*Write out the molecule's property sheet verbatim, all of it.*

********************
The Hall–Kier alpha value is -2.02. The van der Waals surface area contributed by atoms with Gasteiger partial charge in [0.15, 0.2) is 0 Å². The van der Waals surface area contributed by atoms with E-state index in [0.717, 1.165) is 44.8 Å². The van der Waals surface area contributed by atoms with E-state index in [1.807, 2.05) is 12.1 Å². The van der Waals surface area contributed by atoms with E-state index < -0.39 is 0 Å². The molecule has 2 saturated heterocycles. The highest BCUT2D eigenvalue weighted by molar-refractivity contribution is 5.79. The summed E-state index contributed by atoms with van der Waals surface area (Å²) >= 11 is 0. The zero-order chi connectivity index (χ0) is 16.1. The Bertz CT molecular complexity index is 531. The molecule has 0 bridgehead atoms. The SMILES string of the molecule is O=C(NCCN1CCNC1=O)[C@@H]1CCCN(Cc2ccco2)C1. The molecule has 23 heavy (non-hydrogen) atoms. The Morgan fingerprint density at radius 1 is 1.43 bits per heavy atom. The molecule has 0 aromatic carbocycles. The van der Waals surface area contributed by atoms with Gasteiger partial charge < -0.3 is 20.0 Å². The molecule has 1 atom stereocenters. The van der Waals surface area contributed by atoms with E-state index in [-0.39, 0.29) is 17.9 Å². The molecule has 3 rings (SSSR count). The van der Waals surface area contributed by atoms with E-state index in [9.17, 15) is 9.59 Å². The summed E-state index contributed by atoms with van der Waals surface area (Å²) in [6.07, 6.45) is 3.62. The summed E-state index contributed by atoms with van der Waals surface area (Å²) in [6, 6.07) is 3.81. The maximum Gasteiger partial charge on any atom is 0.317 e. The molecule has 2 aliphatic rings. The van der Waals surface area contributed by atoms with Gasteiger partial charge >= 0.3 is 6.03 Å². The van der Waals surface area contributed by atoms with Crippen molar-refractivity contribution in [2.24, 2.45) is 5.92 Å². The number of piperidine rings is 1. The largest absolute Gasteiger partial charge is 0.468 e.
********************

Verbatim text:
The Hall–Kier alpha value is -2.02. The van der Waals surface area contributed by atoms with Gasteiger partial charge in [0.15, 0.2) is 0 Å². The van der Waals surface area contributed by atoms with E-state index in [0.717, 1.165) is 44.8 Å². The van der Waals surface area contributed by atoms with E-state index in [1.807, 2.05) is 12.1 Å². The van der Waals surface area contributed by atoms with E-state index < -0.39 is 0 Å². The molecule has 2 saturated heterocycles. The highest BCUT2D eigenvalue weighted by molar-refractivity contribution is 5.79. The summed E-state index contributed by atoms with van der Waals surface area (Å²) >= 11 is 0. The zero-order chi connectivity index (χ0) is 16.1. The Bertz CT molecular complexity index is 531. The molecule has 0 bridgehead atoms. The SMILES string of the molecule is O=C(NCCN1CCNC1=O)[C@@H]1CCCN(Cc2ccco2)C1. The molecule has 23 heavy (non-hydrogen) atoms. The Morgan fingerprint density at radius 1 is 1.43 bits per heavy atom. The molecule has 0 aromatic carbocycles. The van der Waals surface area contributed by atoms with Gasteiger partial charge < -0.3 is 20.0 Å². The molecule has 1 atom stereocenters. The van der Waals surface area contributed by atoms with E-state index in [-0.39, 0.29) is 17.9 Å². The molecule has 3 rings (SSSR count). The van der Waals surface area contributed by atoms with E-state index in [9.17, 15) is 9.59 Å². The summed E-state index contributed by atoms with van der Waals surface area (Å²) in [6.07, 6.45) is 3.62. The summed E-state index contributed by atoms with van der Waals surface area (Å²) in [6, 6.07) is 3.81. The maximum Gasteiger partial charge on any atom is 0.317 e. The molecule has 2 aliphatic rings. The van der Waals surface area contributed by atoms with Gasteiger partial charge >= 0.3 is 6.03 Å². The van der Waals surface area contributed by atoms with Crippen molar-refractivity contribution in [2.24, 2.45) is 5.92 Å². The number of piperidine rings is 1. The largest absolute Gasteiger partial charge is 0.468 e.